Health

Discoveries Halt Deadliest Skin Cancers

Helping our own immune system do the fighting is the focus

We love the sun — there’s no doubting that. And as summer wanes, we’re all doing what we can to soak up those last few days of rays before the kids head back to school and our vacations wind to a close.

Knowing this, dermatologists, oncologists, and cancer researchers have begged us for years to understand the warning signs of skin cancer and get tested early if there are any noticeable changes in our skin, moles, or birthmarks. The reason — the deadliest form of skin cancer, melanoma, continues to rise.

“Targeting these tumor-promoting proteins on melanoma cells with specific antibodies resulted in significant reduction of metastasis,” said one researcher.

In addition to the rising numbers, people with malignant skin cancer often go to the doctor too late — the aggressive cancer has already spread. The liver, lungs, bones, and brain are most often affected by these metastases, according to melanoma.org, and the 10-year survival rate for patients with metastatic melanoma remains at less than 10 percent, as current treatments impact only a small number of patients.

It is why there is hope for a growing number of new discoveries — among them, a cell surface protein. The discovery could lead to a new form of immunotherapy treatment if further tests prove both safe and effective.

Researchers at the University of California, Irvine, recently discovered that by blocking a protein known as CD47 in combination with a second cell surface protein, CD271, they were able to nearly stop further metastases — at least in mice.

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“Cancer cells with specific cell surface proteins represent [the] most dangerous tumor and metastasis-initiating subset that continuously drives tumor growth and metastasis,” said Alexander D. Boiko, UCI assistant professor of molecular biology and biochemistry at the Ayala School of Biological Sciences.

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“By targeting these masking and tumor-promoting proteins on melanoma cells with specific antibodies, we were able to make these cells susceptible to the organism immune attack, as well as their direct killing, which resulted in significant reduction of metastasis,” he told LifeZette.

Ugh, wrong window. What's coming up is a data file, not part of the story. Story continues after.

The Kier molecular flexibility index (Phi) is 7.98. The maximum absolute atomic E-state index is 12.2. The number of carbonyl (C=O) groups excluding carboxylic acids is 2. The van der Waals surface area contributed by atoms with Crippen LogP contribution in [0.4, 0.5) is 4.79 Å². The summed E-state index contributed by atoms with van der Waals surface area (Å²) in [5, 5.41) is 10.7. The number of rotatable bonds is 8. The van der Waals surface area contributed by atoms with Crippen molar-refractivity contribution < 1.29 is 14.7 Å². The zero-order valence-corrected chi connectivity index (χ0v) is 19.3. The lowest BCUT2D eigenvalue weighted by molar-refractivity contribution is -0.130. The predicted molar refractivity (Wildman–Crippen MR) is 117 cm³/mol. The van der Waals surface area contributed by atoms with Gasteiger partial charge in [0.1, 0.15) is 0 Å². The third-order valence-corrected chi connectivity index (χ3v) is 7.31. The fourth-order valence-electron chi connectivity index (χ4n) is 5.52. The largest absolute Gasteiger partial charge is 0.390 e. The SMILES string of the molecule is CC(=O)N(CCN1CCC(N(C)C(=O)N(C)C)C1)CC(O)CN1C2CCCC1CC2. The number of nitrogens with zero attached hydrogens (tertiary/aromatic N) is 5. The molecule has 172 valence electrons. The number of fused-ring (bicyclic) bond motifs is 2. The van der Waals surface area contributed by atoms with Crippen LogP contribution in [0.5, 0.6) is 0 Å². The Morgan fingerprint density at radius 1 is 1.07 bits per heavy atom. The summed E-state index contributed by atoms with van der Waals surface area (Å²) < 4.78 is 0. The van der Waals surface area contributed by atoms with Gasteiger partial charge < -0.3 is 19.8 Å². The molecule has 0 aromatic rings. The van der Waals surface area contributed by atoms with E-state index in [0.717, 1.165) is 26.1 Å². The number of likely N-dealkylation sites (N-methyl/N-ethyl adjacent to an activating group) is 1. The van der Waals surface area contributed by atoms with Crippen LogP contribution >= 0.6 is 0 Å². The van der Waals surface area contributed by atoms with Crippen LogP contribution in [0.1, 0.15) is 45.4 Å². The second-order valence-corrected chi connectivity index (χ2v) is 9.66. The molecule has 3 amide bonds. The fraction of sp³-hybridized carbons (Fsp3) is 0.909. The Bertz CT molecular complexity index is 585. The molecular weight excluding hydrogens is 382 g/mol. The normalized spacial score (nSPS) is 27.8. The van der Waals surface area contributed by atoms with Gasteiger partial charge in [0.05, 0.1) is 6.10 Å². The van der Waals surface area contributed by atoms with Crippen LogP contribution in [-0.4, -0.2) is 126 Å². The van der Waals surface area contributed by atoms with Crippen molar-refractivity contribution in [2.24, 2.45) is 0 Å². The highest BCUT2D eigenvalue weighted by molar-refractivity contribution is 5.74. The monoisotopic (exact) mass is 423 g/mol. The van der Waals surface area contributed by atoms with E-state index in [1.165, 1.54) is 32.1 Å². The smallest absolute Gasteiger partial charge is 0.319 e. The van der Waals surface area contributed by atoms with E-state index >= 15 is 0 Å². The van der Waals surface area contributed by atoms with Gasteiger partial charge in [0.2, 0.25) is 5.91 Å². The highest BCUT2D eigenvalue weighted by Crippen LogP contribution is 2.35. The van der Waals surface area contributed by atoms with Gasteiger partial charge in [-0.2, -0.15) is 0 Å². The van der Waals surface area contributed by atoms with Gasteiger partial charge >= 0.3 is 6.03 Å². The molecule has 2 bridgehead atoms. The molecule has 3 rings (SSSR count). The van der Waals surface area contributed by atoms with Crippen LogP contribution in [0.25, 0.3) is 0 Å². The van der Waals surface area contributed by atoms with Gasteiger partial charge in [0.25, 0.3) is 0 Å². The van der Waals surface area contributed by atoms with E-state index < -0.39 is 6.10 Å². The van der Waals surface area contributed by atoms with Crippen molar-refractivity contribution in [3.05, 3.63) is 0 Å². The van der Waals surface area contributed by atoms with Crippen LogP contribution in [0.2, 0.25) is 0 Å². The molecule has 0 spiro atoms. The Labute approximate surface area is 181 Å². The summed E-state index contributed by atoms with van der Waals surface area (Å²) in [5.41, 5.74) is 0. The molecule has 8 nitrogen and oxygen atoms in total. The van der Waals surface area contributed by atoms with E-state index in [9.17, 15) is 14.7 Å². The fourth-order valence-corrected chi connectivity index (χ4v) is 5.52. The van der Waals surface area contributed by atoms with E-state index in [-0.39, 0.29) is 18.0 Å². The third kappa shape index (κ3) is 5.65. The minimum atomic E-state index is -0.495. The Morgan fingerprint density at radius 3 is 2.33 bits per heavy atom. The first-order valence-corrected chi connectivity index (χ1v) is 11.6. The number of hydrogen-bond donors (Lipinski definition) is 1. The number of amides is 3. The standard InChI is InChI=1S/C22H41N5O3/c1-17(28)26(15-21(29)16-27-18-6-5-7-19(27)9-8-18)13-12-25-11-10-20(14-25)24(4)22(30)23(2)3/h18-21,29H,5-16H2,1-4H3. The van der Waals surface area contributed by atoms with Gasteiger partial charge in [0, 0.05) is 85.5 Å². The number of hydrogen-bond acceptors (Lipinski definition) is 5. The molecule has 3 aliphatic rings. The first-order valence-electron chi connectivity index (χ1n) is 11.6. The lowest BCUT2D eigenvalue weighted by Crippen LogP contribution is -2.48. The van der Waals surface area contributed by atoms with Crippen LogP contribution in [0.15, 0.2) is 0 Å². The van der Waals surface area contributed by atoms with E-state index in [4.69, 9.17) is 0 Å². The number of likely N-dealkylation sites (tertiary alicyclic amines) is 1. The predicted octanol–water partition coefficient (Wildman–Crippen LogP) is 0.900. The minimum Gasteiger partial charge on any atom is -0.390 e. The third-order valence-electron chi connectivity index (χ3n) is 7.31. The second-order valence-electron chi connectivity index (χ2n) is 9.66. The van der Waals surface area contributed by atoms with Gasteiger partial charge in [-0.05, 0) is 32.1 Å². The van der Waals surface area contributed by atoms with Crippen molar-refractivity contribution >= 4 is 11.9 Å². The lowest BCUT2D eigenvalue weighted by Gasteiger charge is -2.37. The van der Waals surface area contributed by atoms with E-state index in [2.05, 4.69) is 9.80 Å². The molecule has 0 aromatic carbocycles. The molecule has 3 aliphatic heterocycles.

[lz_bulleted_list title=”Know Your Risk for Melanoma” source=”http://www.melanoma.org”]Light skin, blonde or red hair, and blue eyes|Tanning bed use before the age 30|Exposure to UV radiation|Family history of melanoma|Sunburns at a young age|High number of moles|Weakened immune system|Over the age of 50[/lz_bulleted_list]

While further research is needed on a dual CD47/CD271 antibody therapy, and additional trials will take years, the discovery offers hope in an area of cancer research where few advancements have been made for decades. The full study appears in Cell Reports.

“Combining this therapy with other emerging treatments that also modulate the immune system represents a new approach that may offer increased benefit against metastatic melanomas,” said Boiko. “These are very exciting times for the cancer immunotherapy field and we are aiming to add an important component to this type of treatment, which will hopefully translate into a more effective outcome for patients.”

The news comes on the heels of word about Keytruda, a newer immunotherapy drug that is already working to eradicate metastatic melanoma. The therapy is credited with curing the metastatic melanoma diagnosed in former President Jimmy Carter in 2015.

The drug is given every three weeks in a 30-minute injection, and it “helps the immune system ‘do what it would naturally do but in a much stronger way,'” said Dr. Hashem Younes, an oncologist with the Allegheny Health Network, in an interview with the Pittsburgh Post Gazette.

There are advancements being made as well in the detection of skin cancer: A new microscope being developed at Colorado State University, and shown in the video below, could eliminate the need for many invasive melanoma biopsies.

[lz_ndn video=31206156]

While these advancements come too late for too many families, they do offer hope to the more than 76,000 new cases of invasive melanoma diagnosed each year in the U.S.

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